Making Digital Waves Across The World - The Reykjavik Grapevine

Making Digital Waves Across The World

Making Digital Waves Across The World

Published February 10, 2012

Yatra Arts seeks a wider audience for Icelandic electronic music in 2012. That can’t be a bad thing, can it?
Gaukur á stöng was filled with the great, the good, and the unwashed when Icelandic electronic duo Reptilicus took stage on December 9, 2011. They were there to witness a truly spine-bending performance celebrating the release of their limited edition single ‘Initial Conditions’ after a thirteen-year hiatus.
At the gig, I ran into Canadian Praveer Baijal—the man responsible for the revival of Reptilicus. Curious to learn more about his work producing and promoting electronic music through his label Yatra Arts, I convinced him to do an interview with me later in the week…
Praveer, you’re obviously very passionate about electronic music. How did you get involved with that?
I was a young south Asian kid, about ten, eleven years old, growing up in the suburbs outside of Toronto in the ‘80s. I wasn’t excited about what I was hearing on the radio and rejected mainstream music pretty early on—stuff like the Eagles, etc. But then I bought ‘The Man Machine’ by Kraftwerk after hearing the track ‘The Robots,’ and that was a life changing moment for me.
I was into a bit of punk, but I was heading more into new wave, new romantic & synth orientated music by 1981—stuff like New Order and Japan. Then towards the mid ‘80s, I was getting exposed to the likes of Einsturzende Neubauten, Nurse With Wound, Psychic TV, and Coil. From there I just moved into more experimental sounds.
In the early ‘90s, I was obsessed with this stuff on all levels and I also really enjoyed networking with artists, so I decided to publish a record. This is pre-Internet, so we’re talking fax, phone, and regular mail. But I got a real kick out of just communicating with artists, and finding out what they were into.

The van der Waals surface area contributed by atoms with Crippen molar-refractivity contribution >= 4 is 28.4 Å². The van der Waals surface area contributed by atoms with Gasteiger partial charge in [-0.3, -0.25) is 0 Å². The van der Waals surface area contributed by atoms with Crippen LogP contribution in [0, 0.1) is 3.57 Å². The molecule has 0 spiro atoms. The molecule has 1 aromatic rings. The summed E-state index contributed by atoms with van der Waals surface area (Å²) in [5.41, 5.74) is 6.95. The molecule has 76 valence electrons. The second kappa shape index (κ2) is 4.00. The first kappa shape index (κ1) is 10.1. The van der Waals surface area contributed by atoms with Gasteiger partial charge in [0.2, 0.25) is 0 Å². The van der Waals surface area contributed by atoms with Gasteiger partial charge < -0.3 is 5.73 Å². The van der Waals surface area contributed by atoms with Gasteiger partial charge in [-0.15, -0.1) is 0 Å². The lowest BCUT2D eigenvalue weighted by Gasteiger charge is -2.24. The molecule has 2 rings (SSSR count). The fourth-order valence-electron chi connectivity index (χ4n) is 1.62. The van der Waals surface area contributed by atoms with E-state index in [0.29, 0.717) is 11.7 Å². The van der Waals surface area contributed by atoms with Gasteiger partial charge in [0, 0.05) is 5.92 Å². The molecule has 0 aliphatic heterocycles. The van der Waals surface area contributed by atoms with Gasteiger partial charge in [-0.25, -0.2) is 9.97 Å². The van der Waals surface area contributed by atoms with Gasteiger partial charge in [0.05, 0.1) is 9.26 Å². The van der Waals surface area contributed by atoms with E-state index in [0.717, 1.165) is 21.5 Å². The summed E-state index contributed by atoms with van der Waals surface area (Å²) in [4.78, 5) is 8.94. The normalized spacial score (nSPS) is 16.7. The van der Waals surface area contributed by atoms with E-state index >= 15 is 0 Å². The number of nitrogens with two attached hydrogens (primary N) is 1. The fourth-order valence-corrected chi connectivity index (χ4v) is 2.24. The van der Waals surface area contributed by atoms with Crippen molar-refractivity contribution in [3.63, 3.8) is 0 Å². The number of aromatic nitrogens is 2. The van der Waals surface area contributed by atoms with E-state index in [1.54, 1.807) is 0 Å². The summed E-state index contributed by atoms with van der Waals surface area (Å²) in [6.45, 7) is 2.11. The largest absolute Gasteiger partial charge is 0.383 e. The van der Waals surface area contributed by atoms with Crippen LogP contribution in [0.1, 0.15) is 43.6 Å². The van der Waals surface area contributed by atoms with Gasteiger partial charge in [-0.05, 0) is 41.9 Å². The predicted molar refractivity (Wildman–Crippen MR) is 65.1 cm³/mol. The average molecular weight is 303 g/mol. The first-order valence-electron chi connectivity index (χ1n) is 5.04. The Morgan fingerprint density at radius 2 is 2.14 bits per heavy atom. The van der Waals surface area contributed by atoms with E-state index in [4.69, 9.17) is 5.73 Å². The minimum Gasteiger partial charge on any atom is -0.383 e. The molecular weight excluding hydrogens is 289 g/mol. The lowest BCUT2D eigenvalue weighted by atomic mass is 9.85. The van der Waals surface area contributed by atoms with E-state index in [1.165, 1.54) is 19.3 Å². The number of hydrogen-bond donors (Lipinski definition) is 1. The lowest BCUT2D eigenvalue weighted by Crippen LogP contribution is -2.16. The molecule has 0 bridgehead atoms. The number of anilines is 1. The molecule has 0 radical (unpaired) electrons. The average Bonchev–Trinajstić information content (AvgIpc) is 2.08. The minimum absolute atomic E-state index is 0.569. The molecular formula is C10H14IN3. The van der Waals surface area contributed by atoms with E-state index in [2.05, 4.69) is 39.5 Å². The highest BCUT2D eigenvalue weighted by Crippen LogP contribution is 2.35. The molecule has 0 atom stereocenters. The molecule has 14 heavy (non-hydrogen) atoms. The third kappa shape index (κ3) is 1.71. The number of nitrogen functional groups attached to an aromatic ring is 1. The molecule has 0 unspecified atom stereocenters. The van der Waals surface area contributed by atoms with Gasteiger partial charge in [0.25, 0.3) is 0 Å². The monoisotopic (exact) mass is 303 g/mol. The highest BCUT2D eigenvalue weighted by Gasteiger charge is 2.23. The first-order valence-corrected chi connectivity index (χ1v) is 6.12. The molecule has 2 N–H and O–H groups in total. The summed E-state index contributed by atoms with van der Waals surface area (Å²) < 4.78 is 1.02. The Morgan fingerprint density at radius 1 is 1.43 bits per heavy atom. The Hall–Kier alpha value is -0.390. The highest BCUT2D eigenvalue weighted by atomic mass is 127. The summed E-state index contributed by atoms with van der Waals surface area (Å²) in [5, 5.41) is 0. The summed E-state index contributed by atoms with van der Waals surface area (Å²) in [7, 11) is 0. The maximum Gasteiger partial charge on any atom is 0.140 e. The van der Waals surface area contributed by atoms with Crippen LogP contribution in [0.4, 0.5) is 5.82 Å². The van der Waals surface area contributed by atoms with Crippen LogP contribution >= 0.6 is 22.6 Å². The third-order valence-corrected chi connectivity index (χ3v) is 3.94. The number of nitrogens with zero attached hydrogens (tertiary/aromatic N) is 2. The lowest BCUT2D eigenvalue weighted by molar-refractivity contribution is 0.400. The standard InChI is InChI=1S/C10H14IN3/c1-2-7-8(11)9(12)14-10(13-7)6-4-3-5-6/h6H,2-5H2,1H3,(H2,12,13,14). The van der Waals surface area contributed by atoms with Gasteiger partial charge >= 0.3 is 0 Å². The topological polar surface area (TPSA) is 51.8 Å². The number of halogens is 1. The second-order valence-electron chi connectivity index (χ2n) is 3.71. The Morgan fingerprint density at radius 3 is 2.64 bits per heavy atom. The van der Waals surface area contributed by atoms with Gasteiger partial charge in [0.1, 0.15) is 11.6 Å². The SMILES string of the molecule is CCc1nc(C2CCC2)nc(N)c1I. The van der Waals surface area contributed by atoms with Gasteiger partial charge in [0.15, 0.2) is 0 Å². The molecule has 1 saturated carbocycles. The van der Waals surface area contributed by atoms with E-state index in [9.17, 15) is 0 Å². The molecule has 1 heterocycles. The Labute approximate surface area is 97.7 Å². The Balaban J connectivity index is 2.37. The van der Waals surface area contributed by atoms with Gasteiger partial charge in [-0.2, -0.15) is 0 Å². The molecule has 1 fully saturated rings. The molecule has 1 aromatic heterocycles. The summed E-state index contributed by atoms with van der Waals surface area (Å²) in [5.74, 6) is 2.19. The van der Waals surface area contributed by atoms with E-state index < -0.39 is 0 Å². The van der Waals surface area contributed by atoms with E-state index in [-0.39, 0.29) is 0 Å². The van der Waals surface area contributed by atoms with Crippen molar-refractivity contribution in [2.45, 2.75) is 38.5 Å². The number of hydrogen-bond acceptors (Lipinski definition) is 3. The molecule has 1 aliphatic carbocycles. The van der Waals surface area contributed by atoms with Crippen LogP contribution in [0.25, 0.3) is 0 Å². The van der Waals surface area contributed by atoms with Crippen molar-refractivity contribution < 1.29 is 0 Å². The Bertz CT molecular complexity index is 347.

During that time I bought an album by an Italian group called Sigilum S, which became our first 7´´release. I ended up producing several releases, including a compilation containing a pretty all-star cast doing power electronics in the early ‘90s— bands like Genocide Organ, Brighter Death Now and locals Orphx, to name a few.
So when did Yatra Arts enter the story?
I had already spent a good part of the late ‘80s and all of the ‘90s travelling for music—attending festivals and one off events. I was a still a bit of a lone ranger doing this as not many were willing to leave the continent from Toronto to see an ‘electronic music’ performance in say Belgium, Holland or Germany, but I followed my passion as I had been doing for years and spent my time and money on seeking out and experiencing things that excited me.
Yatra Arts was something I had always kept in mind as the next step for me—a new label for releases, organising gigs and showcasing events for local and international artists in the Toronto area. We started organising events Toronto in the early ‘00s, and by 2006, I put on the first Toronto show for the German label Raster Noton. They had, in the previous five years, always put on showcases at the Mutek festival in Montreal, which is the biggest electronic music festival in North America. Raster Noton became a significant part of what I was doing during these years and in 2007, we collaborated to present an installation with the Nuit Blanche arts festival, which featured a work created by Carsten Nicolai and Olaf Bender.